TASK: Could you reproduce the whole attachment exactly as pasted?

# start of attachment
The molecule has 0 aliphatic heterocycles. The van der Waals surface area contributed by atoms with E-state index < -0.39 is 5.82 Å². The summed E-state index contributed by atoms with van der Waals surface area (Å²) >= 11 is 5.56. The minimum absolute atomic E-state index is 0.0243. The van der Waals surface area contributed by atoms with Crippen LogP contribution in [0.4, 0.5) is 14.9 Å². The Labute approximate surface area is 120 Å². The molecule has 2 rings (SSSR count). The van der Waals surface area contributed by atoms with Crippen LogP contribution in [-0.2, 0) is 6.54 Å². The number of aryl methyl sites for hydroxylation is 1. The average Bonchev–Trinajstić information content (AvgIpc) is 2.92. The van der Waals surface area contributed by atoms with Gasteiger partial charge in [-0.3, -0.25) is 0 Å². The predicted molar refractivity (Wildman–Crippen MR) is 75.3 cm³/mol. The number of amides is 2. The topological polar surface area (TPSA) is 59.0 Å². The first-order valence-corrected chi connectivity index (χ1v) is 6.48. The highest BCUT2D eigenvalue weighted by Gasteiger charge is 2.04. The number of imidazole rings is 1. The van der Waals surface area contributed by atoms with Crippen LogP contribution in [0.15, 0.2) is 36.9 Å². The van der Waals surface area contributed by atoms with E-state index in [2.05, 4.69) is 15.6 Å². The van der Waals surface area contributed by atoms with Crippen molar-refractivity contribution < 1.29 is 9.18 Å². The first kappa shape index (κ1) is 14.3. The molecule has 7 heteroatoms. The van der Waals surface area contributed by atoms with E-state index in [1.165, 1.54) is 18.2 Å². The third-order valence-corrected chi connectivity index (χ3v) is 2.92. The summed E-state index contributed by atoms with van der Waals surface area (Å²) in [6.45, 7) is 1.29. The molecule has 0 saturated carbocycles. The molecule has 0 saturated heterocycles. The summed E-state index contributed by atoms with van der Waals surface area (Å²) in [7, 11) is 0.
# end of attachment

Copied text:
The molecule has 0 aliphatic heterocycles. The van der Waals surface area contributed by atoms with E-state index < -0.39 is 5.82 Å². The summed E-state index contributed by atoms with van der Waals surface area (Å²) >= 11 is 5.56. The minimum absolute atomic E-state index is 0.0243. The van der Waals surface area contributed by atoms with Crippen LogP contribution in [0.4, 0.5) is 14.9 Å². The Labute approximate surface area is 120 Å². The molecule has 2 rings (SSSR count). The van der Waals surface area contributed by atoms with Crippen LogP contribution in [-0.2, 0) is 6.54 Å². The number of aryl methyl sites for hydroxylation is 1. The average Bonchev–Trinajstić information content (AvgIpc) is 2.92. The van der Waals surface area contributed by atoms with Gasteiger partial charge in [-0.3, -0.25) is 0 Å². The predicted molar refractivity (Wildman–Crippen MR) is 75.3 cm³/mol. The number of amides is 2. The topological polar surface area (TPSA) is 59.0 Å². The first-order valence-corrected chi connectivity index (χ1v) is 6.48. The highest BCUT2D eigenvalue weighted by Gasteiger charge is 2.04. The number of imidazole rings is 1. The van der Waals surface area contributed by atoms with Crippen LogP contribution in [0.15, 0.2) is 36.9 Å². The van der Waals surface area contributed by atoms with E-state index in [2.05, 4.69) is 15.6 Å². The van der Waals surface area contributed by atoms with Crippen molar-refractivity contribution < 1.29 is 9.18 Å². The first kappa shape index (κ1) is 14.3. The molecule has 7 heteroatoms. The van der Waals surface area contributed by atoms with E-state index in [1.165, 1.54) is 18.2 Å². The third-order valence-corrected chi connectivity index (χ3v) is 2.92. The summed E-state index contributed by atoms with van der Waals surface area (Å²) in [6.45, 7) is 1.29. The molecule has 0 saturated carbocycles. The molecule has 0 saturated heterocycles. The summed E-state index contributed by atoms with van der Waals surface area (Å²) in [7, 11) is 0.